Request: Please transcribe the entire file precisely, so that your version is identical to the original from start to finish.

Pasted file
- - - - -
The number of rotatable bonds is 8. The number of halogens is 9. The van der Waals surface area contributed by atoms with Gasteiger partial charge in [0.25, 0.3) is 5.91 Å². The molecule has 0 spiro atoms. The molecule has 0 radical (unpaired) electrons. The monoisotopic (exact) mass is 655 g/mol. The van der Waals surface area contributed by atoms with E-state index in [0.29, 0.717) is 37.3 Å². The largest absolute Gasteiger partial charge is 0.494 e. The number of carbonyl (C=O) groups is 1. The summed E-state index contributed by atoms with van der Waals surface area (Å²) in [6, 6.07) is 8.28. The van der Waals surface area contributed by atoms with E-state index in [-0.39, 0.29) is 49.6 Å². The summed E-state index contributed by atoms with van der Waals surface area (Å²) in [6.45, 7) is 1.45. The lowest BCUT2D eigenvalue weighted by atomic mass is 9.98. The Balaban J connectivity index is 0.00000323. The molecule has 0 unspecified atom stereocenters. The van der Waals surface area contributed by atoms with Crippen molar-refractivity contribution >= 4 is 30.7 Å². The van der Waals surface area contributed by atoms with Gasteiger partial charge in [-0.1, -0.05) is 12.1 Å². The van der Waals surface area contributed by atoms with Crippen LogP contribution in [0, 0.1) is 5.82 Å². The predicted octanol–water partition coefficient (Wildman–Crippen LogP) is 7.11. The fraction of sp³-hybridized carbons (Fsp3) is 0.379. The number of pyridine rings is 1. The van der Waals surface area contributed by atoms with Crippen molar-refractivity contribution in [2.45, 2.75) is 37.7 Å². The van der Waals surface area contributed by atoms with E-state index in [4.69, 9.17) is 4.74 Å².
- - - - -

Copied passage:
The number of rotatable bonds is 8. The number of halogens is 9. The van der Waals surface area contributed by atoms with Gasteiger partial charge in [0.25, 0.3) is 5.91 Å². The molecule has 0 spiro atoms. The molecule has 0 radical (unpaired) electrons. The monoisotopic (exact) mass is 655 g/mol. The van der Waals surface area contributed by atoms with E-state index in [0.29, 0.717) is 37.3 Å². The largest absolute Gasteiger partial charge is 0.494 e. The number of carbonyl (C=O) groups is 1. The summed E-state index contributed by atoms with van der Waals surface area (Å²) in [6, 6.07) is 8.28. The van der Waals surface area contributed by atoms with E-state index in [-0.39, 0.29) is 49.6 Å². The summed E-state index contributed by atoms with van der Waals surface area (Å²) in [6.45, 7) is 1.45. The lowest BCUT2D eigenvalue weighted by atomic mass is 9.98. The Balaban J connectivity index is 0.00000323. The molecule has 0 unspecified atom stereocenters. The van der Waals surface area contributed by atoms with Crippen molar-refractivity contribution >= 4 is 30.7 Å². The van der Waals surface area contributed by atoms with Gasteiger partial charge in [-0.1, -0.05) is 12.1 Å². The van der Waals surface area contributed by atoms with Crippen LogP contribution in [0, 0.1) is 5.82 Å². The predicted octanol–water partition coefficient (Wildman–Crippen LogP) is 7.11. The fraction of sp³-hybridized carbons (Fsp3) is 0.379. The number of pyridine rings is 1. The van der Waals surface area contributed by atoms with Crippen molar-refractivity contribution in [2.45, 2.75) is 37.7 Å². The van der Waals surface area contributed by atoms with E-state index in [4.69, 9.17) is 4.74 Å².